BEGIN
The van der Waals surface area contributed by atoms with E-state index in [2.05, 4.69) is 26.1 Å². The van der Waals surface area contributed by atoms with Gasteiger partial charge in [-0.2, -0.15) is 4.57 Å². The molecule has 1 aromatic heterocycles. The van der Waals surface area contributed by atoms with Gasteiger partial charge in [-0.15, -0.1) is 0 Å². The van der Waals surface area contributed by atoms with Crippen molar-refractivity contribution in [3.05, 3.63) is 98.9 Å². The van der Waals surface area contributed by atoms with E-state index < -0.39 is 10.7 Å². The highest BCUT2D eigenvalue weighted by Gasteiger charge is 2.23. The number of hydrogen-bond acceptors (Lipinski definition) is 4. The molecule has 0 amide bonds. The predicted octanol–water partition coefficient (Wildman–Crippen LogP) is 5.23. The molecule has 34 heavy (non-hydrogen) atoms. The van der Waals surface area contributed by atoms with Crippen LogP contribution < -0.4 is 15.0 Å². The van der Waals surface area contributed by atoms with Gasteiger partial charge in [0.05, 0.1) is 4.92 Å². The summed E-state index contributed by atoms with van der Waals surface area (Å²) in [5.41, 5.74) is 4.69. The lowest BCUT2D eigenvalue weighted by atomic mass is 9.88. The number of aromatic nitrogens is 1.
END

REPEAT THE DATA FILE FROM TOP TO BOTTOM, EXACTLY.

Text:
The van der Waals surface area contributed by atoms with E-state index in [2.05, 4.69) is 26.1 Å². The van der Waals surface area contributed by atoms with Gasteiger partial charge in [-0.2, -0.15) is 4.57 Å². The molecule has 1 aromatic heterocycles. The van der Waals surface area contributed by atoms with Gasteiger partial charge in [-0.15, -0.1) is 0 Å². The van der Waals surface area contributed by atoms with Crippen molar-refractivity contribution in [3.05, 3.63) is 98.9 Å². The van der Waals surface area contributed by atoms with E-state index < -0.39 is 10.7 Å². The highest BCUT2D eigenvalue weighted by Gasteiger charge is 2.23. The number of hydrogen-bond acceptors (Lipinski definition) is 4. The molecule has 0 amide bonds. The predicted octanol–water partition coefficient (Wildman–Crippen LogP) is 5.23. The molecule has 34 heavy (non-hydrogen) atoms. The van der Waals surface area contributed by atoms with Crippen LogP contribution < -0.4 is 15.0 Å². The van der Waals surface area contributed by atoms with Gasteiger partial charge in [0.05, 0.1) is 4.92 Å². The summed E-state index contributed by atoms with van der Waals surface area (Å²) in [5.41, 5.74) is 4.69. The lowest BCUT2D eigenvalue weighted by atomic mass is 9.88. The number of aromatic nitrogens is 1.